Sunday, February 24, 2008

The View from the Balcony

Understanding the concepts of the Leadership Diamond and putting them into use are two very different things. When you are in the heat of the moment, locked in a debate with someone with strong opinions, struggling to make yourself heard, it is difficult to keep your vision (what you are trying to create as a result of your effort), ethics (how your actions will affect others), and reality (the real, and undeniable facts) in the forefront of your mind. While locked in a struggle with others the desire to win, to make your point, and to show your courage, will often hide more rational thoughts.

However, my good friend, Ray Patchett, has taught me that this is the exact moment when you can be most effective by taking a moment to mentally step from the stage, where you are one of the players, into the balcony, where you can see the entire play unfold. This mental leap up into the cheap seats gives you a new perspective of the entire drama. You can see each of the players and the roles they have assumed, the audience (those affected by the outcome of the drama), the theater (the environment in which the play is taking place), the props (the theatrical devices that are part of the play to enhance the effect), and yourself.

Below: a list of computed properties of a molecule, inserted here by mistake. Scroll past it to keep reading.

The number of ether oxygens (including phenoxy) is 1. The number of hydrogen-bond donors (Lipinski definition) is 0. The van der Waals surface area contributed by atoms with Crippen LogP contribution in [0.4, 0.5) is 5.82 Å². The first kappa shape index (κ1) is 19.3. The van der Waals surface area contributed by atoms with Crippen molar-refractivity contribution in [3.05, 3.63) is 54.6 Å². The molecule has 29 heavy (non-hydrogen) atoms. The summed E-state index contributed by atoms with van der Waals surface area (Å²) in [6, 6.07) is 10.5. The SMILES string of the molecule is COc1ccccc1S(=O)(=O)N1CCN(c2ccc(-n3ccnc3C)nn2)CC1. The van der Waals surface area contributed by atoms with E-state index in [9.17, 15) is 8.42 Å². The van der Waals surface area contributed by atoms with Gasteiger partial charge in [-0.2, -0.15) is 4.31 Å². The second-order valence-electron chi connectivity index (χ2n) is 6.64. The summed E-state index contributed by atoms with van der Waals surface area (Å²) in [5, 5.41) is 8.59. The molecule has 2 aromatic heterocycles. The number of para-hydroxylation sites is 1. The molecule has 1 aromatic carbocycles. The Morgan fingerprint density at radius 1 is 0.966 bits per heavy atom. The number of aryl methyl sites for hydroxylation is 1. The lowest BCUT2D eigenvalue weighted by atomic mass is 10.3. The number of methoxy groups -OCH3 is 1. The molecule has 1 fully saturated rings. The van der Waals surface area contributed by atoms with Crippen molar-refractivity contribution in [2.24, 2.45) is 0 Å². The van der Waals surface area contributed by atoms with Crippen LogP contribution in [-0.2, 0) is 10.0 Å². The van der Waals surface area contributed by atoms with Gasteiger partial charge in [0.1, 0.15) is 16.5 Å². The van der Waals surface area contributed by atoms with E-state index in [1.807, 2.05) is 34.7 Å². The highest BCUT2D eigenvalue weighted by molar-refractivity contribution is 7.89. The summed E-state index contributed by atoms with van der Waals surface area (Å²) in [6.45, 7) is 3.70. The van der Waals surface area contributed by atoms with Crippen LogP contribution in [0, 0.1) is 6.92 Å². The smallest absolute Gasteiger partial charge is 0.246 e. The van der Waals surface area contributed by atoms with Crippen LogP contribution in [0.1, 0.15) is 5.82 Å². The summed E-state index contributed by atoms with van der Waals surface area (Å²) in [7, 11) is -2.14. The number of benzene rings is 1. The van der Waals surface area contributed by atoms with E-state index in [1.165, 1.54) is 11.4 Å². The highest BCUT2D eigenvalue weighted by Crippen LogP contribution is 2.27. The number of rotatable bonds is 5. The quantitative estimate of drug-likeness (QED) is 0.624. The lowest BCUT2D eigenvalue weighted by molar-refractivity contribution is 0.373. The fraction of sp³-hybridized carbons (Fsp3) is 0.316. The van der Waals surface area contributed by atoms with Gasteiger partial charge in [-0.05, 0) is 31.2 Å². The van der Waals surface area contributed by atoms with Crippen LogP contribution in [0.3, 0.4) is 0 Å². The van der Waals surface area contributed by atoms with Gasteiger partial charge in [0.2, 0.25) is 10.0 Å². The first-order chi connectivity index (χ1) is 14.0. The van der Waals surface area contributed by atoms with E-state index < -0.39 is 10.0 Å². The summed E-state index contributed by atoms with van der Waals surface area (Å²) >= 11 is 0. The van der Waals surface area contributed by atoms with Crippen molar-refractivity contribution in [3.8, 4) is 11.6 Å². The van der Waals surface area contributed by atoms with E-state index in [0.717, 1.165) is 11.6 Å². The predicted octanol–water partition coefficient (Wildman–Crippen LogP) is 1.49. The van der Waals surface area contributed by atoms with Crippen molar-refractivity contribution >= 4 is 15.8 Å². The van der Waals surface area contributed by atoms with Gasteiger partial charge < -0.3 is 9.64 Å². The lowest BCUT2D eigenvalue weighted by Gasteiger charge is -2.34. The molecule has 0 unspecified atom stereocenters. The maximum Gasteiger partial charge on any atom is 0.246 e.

When you make a mental move away from the argument to a vantage point that lets you perceive all of the parts, you can more effectively apply the concepts of the Diamond to your role. Although you cannot be responsible for how others will behave, you can be responsible for your performance.

You can practice this in situations at times when you are not an actor, but find yourself to be an engaged observer. Step back to see all of the parts that are being played. Hear the words that are being used that attempt to make each player's points. And, think more clearly about how vision, ethics, reality and courage help to create a space for greatness.